Thanks for the info. I have the UltraFire BRC 18650 4500mAh, looks like the same you linked to. From what I can find on the net, they are definitely a lower current battery. I am having trouble finding "C" ratings for specific batteries, but can back it our based on the formula (C = mAh*MaxCurrent). I am seeing some higher end LG and Sony 18650 batteries with ~30A max draw. Would these be adequate? What do you use for your trimmer, and how does it compare with original nicd?


DavidN71 (author)r2musiczone2016-08-11

The cheap cells I bought don't do well on a weed wacker, but they aren't soldered in, so they can be swapped out for better if I wanted. I still have a couple of cheap nicad packs and between all 5 I can do what needs to be done. The cheap cells were like $1 each so I didn't expect miracles. I have bought completed packs from HobbyKing and they are careful to grade their packs/cells and charge accordingly. I built 2 packs from 3.2v lithium iron phosphate cells for a cordless drill at work and those work well. Very fast recharge times.

But even those had issues with the spring loaded battery holders softening from heat when improperly recharged. The lithium iron phosphate cells got hot enough to melt off the plastic label when overcharged. I was using the wrong charger. They also quit working, but at least didn't catch fire.

TES86 (author)2016-07-01

So, the red wire is soldered between the 3-packs. What happens to the black wire from the same pack? Is it soldered along with the red?

"The cells are held in two spring-loaded plastic 3-packs that are connected in series with one wire soldered between them [the red wire visible in the second picture]."

DavidN71 (author)TES862016-07-01

The six cells are in series, however your pack is wired. So the red (pos) lead of the top battery pack is soldered to the pos output tab on the completed unit, which is also connected to the pos lead of the charging circuit.

The short red lead soldered between the two battery packs connects the neg of the top pack to the pos of the bottom pack. The bottom pack neg lead goes to the neg completed unit output tab and the neg charge connection

Bob Barnes (author)2016-06-14

dang... I guess I need to buy 4 more plastic holders then... Looks like the seller on the posted amazon link is out of them for now.



-one more thing... I'm having a difficult time with the factory solder on the 2 metal blades (plus/minus)... why won't it melt? I even tried a blow torch... :)

xbeerd (author)2016-06-12

Ok. My last question, I hope. Hah

So I got a stronger 24v power supply. (2Amp out). It meters out at 24.2 or so, which I'm good with, But so.... I need to bypass the circuit board in the original charger right? And solder the power leads to the battery connectors directly? I just thought I'd try using the board and fried a resistor on it. Doh.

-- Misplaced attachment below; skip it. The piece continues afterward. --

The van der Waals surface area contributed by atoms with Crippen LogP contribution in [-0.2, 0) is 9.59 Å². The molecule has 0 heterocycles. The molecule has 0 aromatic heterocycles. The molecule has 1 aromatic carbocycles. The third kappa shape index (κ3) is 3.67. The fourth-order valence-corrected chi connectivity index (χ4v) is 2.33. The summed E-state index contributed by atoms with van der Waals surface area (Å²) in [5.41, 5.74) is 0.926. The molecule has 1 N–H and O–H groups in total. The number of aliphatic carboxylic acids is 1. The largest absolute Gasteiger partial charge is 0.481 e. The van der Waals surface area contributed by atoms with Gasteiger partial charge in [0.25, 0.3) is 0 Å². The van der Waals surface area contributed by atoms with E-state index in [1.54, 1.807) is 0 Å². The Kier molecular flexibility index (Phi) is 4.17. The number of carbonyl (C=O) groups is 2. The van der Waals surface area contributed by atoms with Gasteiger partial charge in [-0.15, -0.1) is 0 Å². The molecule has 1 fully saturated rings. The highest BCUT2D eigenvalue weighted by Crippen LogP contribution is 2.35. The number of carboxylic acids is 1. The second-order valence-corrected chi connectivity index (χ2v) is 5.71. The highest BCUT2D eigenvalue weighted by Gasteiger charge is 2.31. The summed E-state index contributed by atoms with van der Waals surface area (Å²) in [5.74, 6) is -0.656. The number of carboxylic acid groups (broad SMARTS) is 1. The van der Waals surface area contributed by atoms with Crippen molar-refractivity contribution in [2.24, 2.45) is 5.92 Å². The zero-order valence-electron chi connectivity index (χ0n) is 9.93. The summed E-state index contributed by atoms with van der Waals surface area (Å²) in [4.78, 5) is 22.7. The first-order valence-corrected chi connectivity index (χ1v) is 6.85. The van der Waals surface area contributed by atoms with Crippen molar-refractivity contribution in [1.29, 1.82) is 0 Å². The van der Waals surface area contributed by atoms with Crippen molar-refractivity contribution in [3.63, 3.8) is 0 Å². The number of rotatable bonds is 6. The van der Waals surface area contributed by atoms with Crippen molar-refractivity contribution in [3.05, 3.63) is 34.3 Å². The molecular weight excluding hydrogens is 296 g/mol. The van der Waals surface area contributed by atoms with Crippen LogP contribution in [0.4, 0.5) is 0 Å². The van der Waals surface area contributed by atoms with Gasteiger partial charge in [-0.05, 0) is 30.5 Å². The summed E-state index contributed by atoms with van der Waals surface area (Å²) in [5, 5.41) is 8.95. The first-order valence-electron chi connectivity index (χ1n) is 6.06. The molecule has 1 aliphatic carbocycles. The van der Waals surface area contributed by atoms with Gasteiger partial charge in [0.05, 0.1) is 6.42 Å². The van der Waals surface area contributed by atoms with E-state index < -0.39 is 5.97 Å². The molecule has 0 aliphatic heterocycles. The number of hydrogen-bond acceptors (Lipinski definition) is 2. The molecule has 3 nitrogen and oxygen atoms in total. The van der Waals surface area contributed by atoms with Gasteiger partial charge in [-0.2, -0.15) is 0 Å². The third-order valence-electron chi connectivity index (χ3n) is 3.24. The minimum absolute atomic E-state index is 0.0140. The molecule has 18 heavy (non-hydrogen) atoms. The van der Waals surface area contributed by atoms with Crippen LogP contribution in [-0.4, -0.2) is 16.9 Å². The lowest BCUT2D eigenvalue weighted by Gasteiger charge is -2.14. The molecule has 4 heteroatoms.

DavidN71 (author)xbeerd2016-06-12

24.2 is excellent. Wire directly to the pack from your supply. The cells themselves have current limiters in the base end and 2 amps is the max your power supply will put out, so you should be safe. I still would not leave lithium packs plugged in unattended for long.

xbeerd (author)DavidN712016-06-13

Cool did that and it charged up to 24v in about an hour or soft on 21. That being said the pack was plenty cool as far as i could tell but on the other hand my power supply was a tad warm haha. Maybe I'll add a cooling fan to it LOL!

Bob Barnes (author)2016-06-09

OK... I just got everything wired and as soon as I put the first 3 batteries in... it started smoking! I immediately got them out and noticed that it was the 2 wires(red and black) that created a series...? They look like tiny 22g or 18g at best..?

xbeerd (author)Bob Barnes2016-06-12

My battery holders with the "coil spring" type negative cooked too. I found the holders where the cells "snap" in more robust (link in my comment below)

xbeerd (author)xbeerd2016-06-12

This was due to the amount of current, not a short or anything

Bob Barnes (author)2016-06-08

yes, I did have to remove both center screw posts to make it fit.


xbeerd made it! (author)2016-06-07

just wanted to add, the battery holders i mentioned below in my comment are smaller in width than the plastic holders noted in the instructable. the plastic is a little thinner, but the contacts are larger, the wire coils on my other holders fried when i tried to use this in my weed whacker.

here are some pics, i also drilled a couple small holes in my charger to insert my DMM probes in to check voltage. and you can see my ghetto fabulous diode boards, once i get this all firmed up i'll be 3d printing a small addition tot he top of the charger to conceal.

xbeerd (author)xbeerd2016-06-08

just ran the pack in my blower, it works. LOL. ran it until shut off and now going to fully charge the pack, however, with 210mA output of the charger, i suspect this will take quite some time, as the total capacity of all the cells is 2600x6
on my charger, there is a Green LED, i seen yours has a red. well, after about 2 hours now my voltage has not changed, it was 21.8-9 on my voltmeter after running till it stopped on the blower when i put it on, and still sits there now. am i missing something? or is this 210mA power supply just to much a sally for it? the charger still says its puttin out 24.5v when i test it without the pack on.

Bob Barnes (author)2016-06-02